It's a labour of love for Cardiff-based actressJulie Barclay who loved the book so much she decided to adapt it for theatre, writing and directing for the first time ever, a long with Cardiff-based director and actor, Richard Tunley. The English version will be previewed at two free shows in Cardiff this weekend. I caught up with director and Cardiff-based actor Julie Barclay to find out more.
Q. What attracted you to Fresh Apples as a book to adapt for theatre?
A. Firstly, it was the language that compelled me to read it out loud, because of the expertly crafted characters within it, and the beautiful raw poetry in the writing. Secondly the universality of the characters.
Despite coming from the Rhondda Valleys, these stories also reflected some parts my own life growing up in London. Great writing like this has the power to transcend place and time. Finally, the book had an exciting defiant energy which I could see transferring directly to a new visceral piece of theatre.
Q. This is your first attempt at writing and directing isn't it? How has the process been for you?
Brilliant, chaotic and challenging. I spent along time writing a script which has almost completely changed and I have had to let go of any sense of ego about it. But it has been enjoyable, because the cast are genuinely creating work that inspires me to go back to the text and move the piece forward.
As the director, I started the process wanting to provide answers, but I've realised that when you get in a rehearsal room we find those together - it's not my sole responsibility, and that spirit of collaboration, the trial and error aspect, although chaotic,is the by far the most rewarding way to work.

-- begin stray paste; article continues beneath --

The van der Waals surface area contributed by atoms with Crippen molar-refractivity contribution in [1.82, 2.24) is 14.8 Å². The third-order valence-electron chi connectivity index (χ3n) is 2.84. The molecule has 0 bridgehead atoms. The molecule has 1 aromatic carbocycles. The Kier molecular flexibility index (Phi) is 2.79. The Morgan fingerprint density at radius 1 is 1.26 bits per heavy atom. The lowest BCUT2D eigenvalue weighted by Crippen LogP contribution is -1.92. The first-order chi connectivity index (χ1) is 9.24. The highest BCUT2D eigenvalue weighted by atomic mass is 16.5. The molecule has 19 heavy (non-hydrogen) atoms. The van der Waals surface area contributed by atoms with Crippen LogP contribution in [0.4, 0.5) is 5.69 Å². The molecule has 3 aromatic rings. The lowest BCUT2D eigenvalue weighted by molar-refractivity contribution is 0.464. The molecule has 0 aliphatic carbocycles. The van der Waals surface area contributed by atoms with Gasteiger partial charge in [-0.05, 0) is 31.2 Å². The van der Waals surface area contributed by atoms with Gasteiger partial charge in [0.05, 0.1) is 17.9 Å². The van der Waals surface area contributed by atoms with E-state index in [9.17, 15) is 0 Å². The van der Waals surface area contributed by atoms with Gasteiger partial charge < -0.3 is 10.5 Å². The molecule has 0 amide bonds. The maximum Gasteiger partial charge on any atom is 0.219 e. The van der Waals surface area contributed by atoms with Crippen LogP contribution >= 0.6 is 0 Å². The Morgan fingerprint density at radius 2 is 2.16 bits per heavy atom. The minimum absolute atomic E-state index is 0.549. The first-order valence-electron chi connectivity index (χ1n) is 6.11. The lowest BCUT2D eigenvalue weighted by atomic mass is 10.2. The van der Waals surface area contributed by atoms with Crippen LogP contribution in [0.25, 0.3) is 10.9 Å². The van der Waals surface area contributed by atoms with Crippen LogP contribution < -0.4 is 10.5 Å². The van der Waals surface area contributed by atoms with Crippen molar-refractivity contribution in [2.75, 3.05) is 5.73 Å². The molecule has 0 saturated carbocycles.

Q. How true to the original text have you been?
A. Pretty close, and whenever I have felt myself moving too far away from it I go back to the book and ask myself why I wanted to create new connections and story lines. The nature of this piece of theatre is to capture the bigger picture of the book and we have, in this first stage of development, chosen three of the stories with aspects of others weaving their way into a new piece of theatre.
My co-director, Richard Tunley is working with improvisation leading to script to develop aspects of 'Fresh Apples', the title story, and I have been working with the script, mentioned earlier, combining the stories - 'But Not Really' and 'A Little Boy'.
Rachel has been very encouraging and supportive. Her outside eye on my scriptwriting has been so valuable. My instinct has been to overwrite a scene and her eye on the script has helped me to pare it back leaving more for the audience to think,feel and decide for themselves. I have learnt that I don't have to say it all in the writing, some of it is there in what the actors do and,of course,what they don't say.
The actors are all professionals and experienced at devising and working with new writing and include Jonny Owen (Shameless) and Shelley Rees (Pobol y Cym).
Q. What can we expect on the preview nights?
A. I'm so glad you asked this, because this is not a fully fledged production; ready for the red carpet and a huge press night. It is a piece of theatre in development. You can expect a tragicomic journey through the world of some of the characters. A heightened theatrical style, including aspects of projected imagery in a pretty derelict location. I have received a small amount of project funding from Arts Council Wales and National Theatre of Wales to pay the actors and production crew to provide a sense of what a bigger production could be like and to explore the potential of the book on stage. Sherman Cymru New Artists Development Initiative has also been supportive of the project by providing us with free rehearsal space in Cardiff and guidance as the piece is developed.'